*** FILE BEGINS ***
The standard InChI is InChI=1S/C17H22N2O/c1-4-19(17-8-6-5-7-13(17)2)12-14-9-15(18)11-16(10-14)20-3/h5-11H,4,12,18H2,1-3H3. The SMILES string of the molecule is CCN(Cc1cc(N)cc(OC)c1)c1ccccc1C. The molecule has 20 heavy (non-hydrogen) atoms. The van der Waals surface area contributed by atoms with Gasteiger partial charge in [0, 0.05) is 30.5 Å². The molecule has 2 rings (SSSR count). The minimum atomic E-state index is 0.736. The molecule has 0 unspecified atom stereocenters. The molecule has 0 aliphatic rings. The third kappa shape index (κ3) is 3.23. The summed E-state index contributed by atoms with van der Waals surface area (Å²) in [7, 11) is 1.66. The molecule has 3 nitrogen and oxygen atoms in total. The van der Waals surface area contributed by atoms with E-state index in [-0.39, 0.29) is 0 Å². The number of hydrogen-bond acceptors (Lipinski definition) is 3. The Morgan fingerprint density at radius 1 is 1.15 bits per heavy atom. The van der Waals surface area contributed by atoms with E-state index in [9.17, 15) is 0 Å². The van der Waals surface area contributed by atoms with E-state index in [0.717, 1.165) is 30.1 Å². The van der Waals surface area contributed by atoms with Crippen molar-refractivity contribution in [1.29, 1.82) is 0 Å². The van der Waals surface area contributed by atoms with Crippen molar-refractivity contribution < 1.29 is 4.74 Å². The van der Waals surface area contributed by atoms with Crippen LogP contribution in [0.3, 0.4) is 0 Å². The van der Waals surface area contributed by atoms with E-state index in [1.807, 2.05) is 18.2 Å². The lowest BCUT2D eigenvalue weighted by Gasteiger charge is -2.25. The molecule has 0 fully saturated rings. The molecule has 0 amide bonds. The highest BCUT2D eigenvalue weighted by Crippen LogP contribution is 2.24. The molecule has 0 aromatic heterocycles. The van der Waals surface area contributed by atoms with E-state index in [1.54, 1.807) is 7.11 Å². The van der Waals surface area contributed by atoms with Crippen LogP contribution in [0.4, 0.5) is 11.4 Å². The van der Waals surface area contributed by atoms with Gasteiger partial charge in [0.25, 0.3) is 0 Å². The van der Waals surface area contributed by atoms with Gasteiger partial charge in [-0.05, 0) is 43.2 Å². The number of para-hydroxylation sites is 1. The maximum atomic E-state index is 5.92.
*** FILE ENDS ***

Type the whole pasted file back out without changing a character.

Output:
The standard InChI is InChI=1S/C17H22N2O/c1-4-19(17-8-6-5-7-13(17)2)12-14-9-15(18)11-16(10-14)20-3/h5-11H,4,12,18H2,1-3H3. The SMILES string of the molecule is CCN(Cc1cc(N)cc(OC)c1)c1ccccc1C. The molecule has 20 heavy (non-hydrogen) atoms. The van der Waals surface area contributed by atoms with Gasteiger partial charge in [0, 0.05) is 30.5 Å². The molecule has 2 rings (SSSR count). The minimum atomic E-state index is 0.736. The molecule has 0 unspecified atom stereocenters. The molecule has 0 aliphatic rings. The third kappa shape index (κ3) is 3.23. The summed E-state index contributed by atoms with van der Waals surface area (Å²) in [7, 11) is 1.66. The molecule has 3 nitrogen and oxygen atoms in total. The van der Waals surface area contributed by atoms with E-state index in [-0.39, 0.29) is 0 Å². The number of hydrogen-bond acceptors (Lipinski definition) is 3. The Morgan fingerprint density at radius 1 is 1.15 bits per heavy atom. The van der Waals surface area contributed by atoms with E-state index in [9.17, 15) is 0 Å². The van der Waals surface area contributed by atoms with E-state index in [0.717, 1.165) is 30.1 Å². The van der Waals surface area contributed by atoms with Crippen molar-refractivity contribution in [1.29, 1.82) is 0 Å². The van der Waals surface area contributed by atoms with Crippen molar-refractivity contribution < 1.29 is 4.74 Å². The van der Waals surface area contributed by atoms with Crippen LogP contribution in [0.3, 0.4) is 0 Å². The van der Waals surface area contributed by atoms with E-state index in [1.807, 2.05) is 18.2 Å². The lowest BCUT2D eigenvalue weighted by Gasteiger charge is -2.25. The molecule has 0 fully saturated rings. The molecule has 0 amide bonds. The highest BCUT2D eigenvalue weighted by Crippen LogP contribution is 2.24. The molecule has 0 aromatic heterocycles. The van der Waals surface area contributed by atoms with E-state index in [1.54, 1.807) is 7.11 Å². The van der Waals surface area contributed by atoms with Crippen LogP contribution in [0.4, 0.5) is 11.4 Å². The van der Waals surface area contributed by atoms with Gasteiger partial charge in [0.25, 0.3) is 0 Å². The van der Waals surface area contributed by atoms with Gasteiger partial charge in [-0.05, 0) is 43.2 Å². The number of para-hydroxylation sites is 1. The maximum atomic E-state index is 5.92.